Tuesday, July 20, 2010

Common Myths of Bottlenecks

The complexity of operations has increased tremendously since the days of Henry Ford and therefore requiress more thinking.

The identification of the bottleneck becomes much more difficult as we move from the high volume low variety repetitive manufacturing scenario towards low volume high variety job shops and finally to the project environment.

In a recent post I talked about how to identify a bottleneck and leverage a constraint to your advantage.  However, there are several misconceptions or myths about bottlenecks that we need to debunk.

Consider a 6 step process for which the market demand is 13 pieces/hr.  Process "A" can produce 17 pieces/hr, "B" 14 pieces/hr, etc.

 A    à    B   à   C   à   D   à   E   à   F
(17)      (14)      (13)      (12)      (10)      (12)

Myth 1: Any resource whose capacity is less than the demand placed on it is necessarily a bottleneck.

Reality: A resource can be a non-bottleneck even if its capacity is less than the demand placed on it.  In the above example consider operation "B" which can produce only14 pieces/hr, 3 pieces/hr short of the demand from "A".  This is a non-bottleneck operation since it has higher capacity than the market demand.

Myth 2: The resource having highest workload is necessarily the bottleneck.

Reality: A resource can be a non-bottleneck even if its workload is highest.  Process "A" has the highest workload in the sequence.  It is a non-bottleneck operation since the next operation "B" has a lower capacity than "A".

Myth 3: Any resource with a queue before it is necessarily a bottleneck.

Reality: A resource can be a non-bottleneck even if an infinite queue forms before it.  Process "C" will have a queue before it since process "B" has a larger production rate.  However "C" is not a bottleneck since it produces at the market demand of 13 pieces/hr.

Myth 4: The resource having the biggest queue before it is necessarily the bottleneck.

Reality: A resource can be a non-bottleneck even if the queue before it is bigger than all other queues.  Operation "B" will have the largest queue in front of it but again operation "B" produces at a rate more than the demand.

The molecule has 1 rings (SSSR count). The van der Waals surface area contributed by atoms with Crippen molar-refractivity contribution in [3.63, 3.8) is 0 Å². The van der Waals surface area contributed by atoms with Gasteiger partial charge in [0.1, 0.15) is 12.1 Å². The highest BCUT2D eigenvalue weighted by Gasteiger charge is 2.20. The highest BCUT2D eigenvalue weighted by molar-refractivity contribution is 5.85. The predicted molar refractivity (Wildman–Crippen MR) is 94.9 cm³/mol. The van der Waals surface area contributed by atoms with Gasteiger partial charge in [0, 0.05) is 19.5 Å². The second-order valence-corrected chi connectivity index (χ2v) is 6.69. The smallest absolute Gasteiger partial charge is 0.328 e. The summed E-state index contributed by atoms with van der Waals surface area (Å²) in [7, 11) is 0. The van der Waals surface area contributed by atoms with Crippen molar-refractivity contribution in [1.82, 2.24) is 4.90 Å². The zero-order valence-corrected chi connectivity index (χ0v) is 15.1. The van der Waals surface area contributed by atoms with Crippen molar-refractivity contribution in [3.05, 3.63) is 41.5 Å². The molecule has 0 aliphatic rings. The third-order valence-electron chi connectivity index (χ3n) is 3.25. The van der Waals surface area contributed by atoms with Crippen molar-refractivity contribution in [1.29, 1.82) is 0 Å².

Myth 5: A bottleneck resource is necessarily a critical resource.

Reality: A resource can be a bottleneck even if it is non-critical.  Process "D" is a bottleneck operation since it is lower than the market demand.  This does not mean "D" is critical or not.

The constraint in this system is the bottleneck operation "E".  Increasing the capacity at any operation other than "E" will not change the output of the system.  Understanding reality will help you define a bottleneck so that it can be easily identified in your processes.  Then you can use the 10 principles to manage a constraint to improve your system.


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3 comments:

  1. Great post. Just one rankle: "...and finally to the project environment"; "Projects" are hardly an end-point or ideal state, are they? :}

    - Bob

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  2. Great post, Tim. This is a conversation I have been having with some of the facilities I have been working with. They are getting worried about bottlenecks, when in reality they are still producing what the customer demand is. They don't have bottlenecks, but they claim they do. Because of this, they are asking for more capital to buy more equipment, that isn't needed. Not to mention long setups and downtime issues, but that is another post.

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  3. Bob, I was referencing a range of manufacturing environments. Not unlike a job shop some businesses could be considered a project shop. This a little different than ordering existing established products.

    Matt, I find constraints is a very difficult conecpt for many. Even if you get lucky and they can recognize the constraints they don't know what to do with them. Most times I find their actions can actually make it worse not better. This post came from some work I was doing with a European plant struggling with the concepts.

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